Should you buy it?:
What I liked most:
“Saxophobia” on sopranino sax. “Cute” on contrabass sax. “Mood Indigo” on
slide sax. (Hey, it’s worth it just to hear slide sax on a feature-length
What I liked least:
Somewhat simple tone on odd instruments (Conn-O-Sax, contrabass, C Melody). Remakes
of tunes from sax greats.
One of the distinctly nice things about being me is that people send me a lot
of saxophone-related stuff.
A few years back, Mr. Rob Verdi contacted
me and asked if I wanted to go see a concert that he’d be in; he had a bunch of
kewl saxophones that I had never seen in person, the concert was essentially
around the corner from where I live and he’d even pay for the ticket.
It was a very good concert.
Somewhat after that, Mr. Verdi sent me a
copy of his CD, Prose and CONNversations, to review.
Free concerts, free CDs? What’s not to
like? I just want people to start sending me free saxophones, mouthpieces,
reeds, necks and stands.
However, I have to review the stuff I get. Life can be tough.
There are at least two parts to review on
this particular CD: entertainment value (is the CD fun to listen to?) and
historical value (is the CD worthy of being in your library because of the
Qualified “yes” on both parts.
In my opinion, there are two major flaws on
this CD: the first is some of the concept and the second is some of the execution.
Note that it’s definitely “some”, not all.
My biggest disappointment is that the cover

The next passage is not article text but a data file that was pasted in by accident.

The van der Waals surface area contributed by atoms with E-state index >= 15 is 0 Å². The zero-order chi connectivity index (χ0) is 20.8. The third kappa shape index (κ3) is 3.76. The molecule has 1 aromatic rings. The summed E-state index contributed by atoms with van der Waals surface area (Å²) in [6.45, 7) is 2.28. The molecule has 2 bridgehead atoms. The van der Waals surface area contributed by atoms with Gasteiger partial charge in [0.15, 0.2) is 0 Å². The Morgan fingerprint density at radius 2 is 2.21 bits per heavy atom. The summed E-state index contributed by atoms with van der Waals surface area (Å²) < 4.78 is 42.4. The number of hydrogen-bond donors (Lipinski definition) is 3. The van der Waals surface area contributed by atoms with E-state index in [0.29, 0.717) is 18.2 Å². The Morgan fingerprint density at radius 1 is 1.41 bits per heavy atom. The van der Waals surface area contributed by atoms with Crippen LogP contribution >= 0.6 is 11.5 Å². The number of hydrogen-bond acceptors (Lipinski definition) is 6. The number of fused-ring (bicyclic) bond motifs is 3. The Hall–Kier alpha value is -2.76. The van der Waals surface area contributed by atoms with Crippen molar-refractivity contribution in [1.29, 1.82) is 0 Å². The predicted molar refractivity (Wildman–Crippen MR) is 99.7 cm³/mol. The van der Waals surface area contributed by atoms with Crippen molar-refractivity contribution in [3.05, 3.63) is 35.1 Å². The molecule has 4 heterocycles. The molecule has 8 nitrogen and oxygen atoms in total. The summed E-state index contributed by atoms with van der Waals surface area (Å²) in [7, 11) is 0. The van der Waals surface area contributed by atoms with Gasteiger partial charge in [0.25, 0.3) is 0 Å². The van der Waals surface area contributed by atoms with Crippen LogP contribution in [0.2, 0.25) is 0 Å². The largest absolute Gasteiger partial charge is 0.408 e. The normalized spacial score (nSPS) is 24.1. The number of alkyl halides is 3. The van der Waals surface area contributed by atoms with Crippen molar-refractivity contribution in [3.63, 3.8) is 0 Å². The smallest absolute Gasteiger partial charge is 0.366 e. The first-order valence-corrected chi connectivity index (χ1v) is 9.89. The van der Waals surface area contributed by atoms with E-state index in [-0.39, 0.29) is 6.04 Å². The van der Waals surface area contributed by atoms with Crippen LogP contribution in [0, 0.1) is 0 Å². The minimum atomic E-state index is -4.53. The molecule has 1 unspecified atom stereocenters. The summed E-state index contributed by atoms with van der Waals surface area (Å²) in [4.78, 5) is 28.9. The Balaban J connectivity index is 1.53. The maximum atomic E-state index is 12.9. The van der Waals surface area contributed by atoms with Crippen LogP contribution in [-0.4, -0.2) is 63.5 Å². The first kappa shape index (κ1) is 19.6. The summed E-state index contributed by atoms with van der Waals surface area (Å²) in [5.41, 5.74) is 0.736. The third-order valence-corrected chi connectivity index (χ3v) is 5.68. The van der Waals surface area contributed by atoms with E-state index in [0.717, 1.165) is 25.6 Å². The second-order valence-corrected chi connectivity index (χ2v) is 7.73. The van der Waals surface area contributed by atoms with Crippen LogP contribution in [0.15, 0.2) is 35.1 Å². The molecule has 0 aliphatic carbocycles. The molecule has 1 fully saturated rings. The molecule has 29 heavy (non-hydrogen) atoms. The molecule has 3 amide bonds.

of the CD features Mr. Verdi with 40 instruments. He doesn’t play all of them
on the CD, though. That’s a pity. I really wanted to hear some Rothophone.
The playing on the CD definitely isn’t bad
and some of the pieces are very nice, from any point of view. For instance, I
really liked listening to “Saxophobia”, as arranged for sopranino saxophone (I
had seen Mr. Verdi perform this at the above-mentioned concert): it’s well
played and not overly fast. Unfortunately, only this, “Cute” (played on
contrabass sax) and “Mood Indigo” (played on slide sax) are the pieces where
you sit up and really take notice. The other pieces are well played, but just
not really “remarkable” or “outstanding”.
On some pieces the concept seems to have
been, “Let’s take a piece of music made popular by someone and play the piece
on the saxophone that the famous person played it on!” For instance, Paul
Desmond played “Take 5” on a Selmer Mark VI alto, so Mr. Verdi takes out his
Mark VI alto and plays “Take 5”. Unfortunately for Mr. Verdi, I think a lot of
people that would buy this CD already have in their minds what these pieces
should sound like and – again, even though the playing is fairly good – will
say something like I did: “That’s not the way Desmond played ‘Take 5’ on Time
Further, while I do not claim to be an
expert bass, Conn-O-Sax or C melody player, I have played all of these and have
heard a few other musicians play them, too. Mr. Verdi’s bass sounds like a bari with a longer range, his Conn-O-Sax
sounds a lot like an alto and his C melody sounds a lot like a Bb tenor. I
have heard other players play these horns in the same way, so I’ll no longer
call this style of playing “wrong”, it definitely doesn’t show the color these
horns are capable of: the bass is much more gruff than the bari and the Conn-O-Sax and the C melody
have a beautiful, sweet double-reed tone.
Finally, I want to mention that there are
several spelling and factual errors in the liner notes for the CD and companion
pamphlet (some of the corrections being “ophicleide”, “Sarrusophone”, “Reiffel
and Husted” -- and the saxophone was patented on June 22, 1846). I’ve e-mailed
Mr. Verdi with some of those corrections and he said that he’d try to get the
printer to correct them in the next printing.
Again, this is a good CD to get and I
encourage you to do so. The playing isn’t bad and hearing a slide sax in a
feature-length piece is priceless. However, I’d also encourage you to listen
to the original recordings by Parker, Coltrane, Desmond and others, too.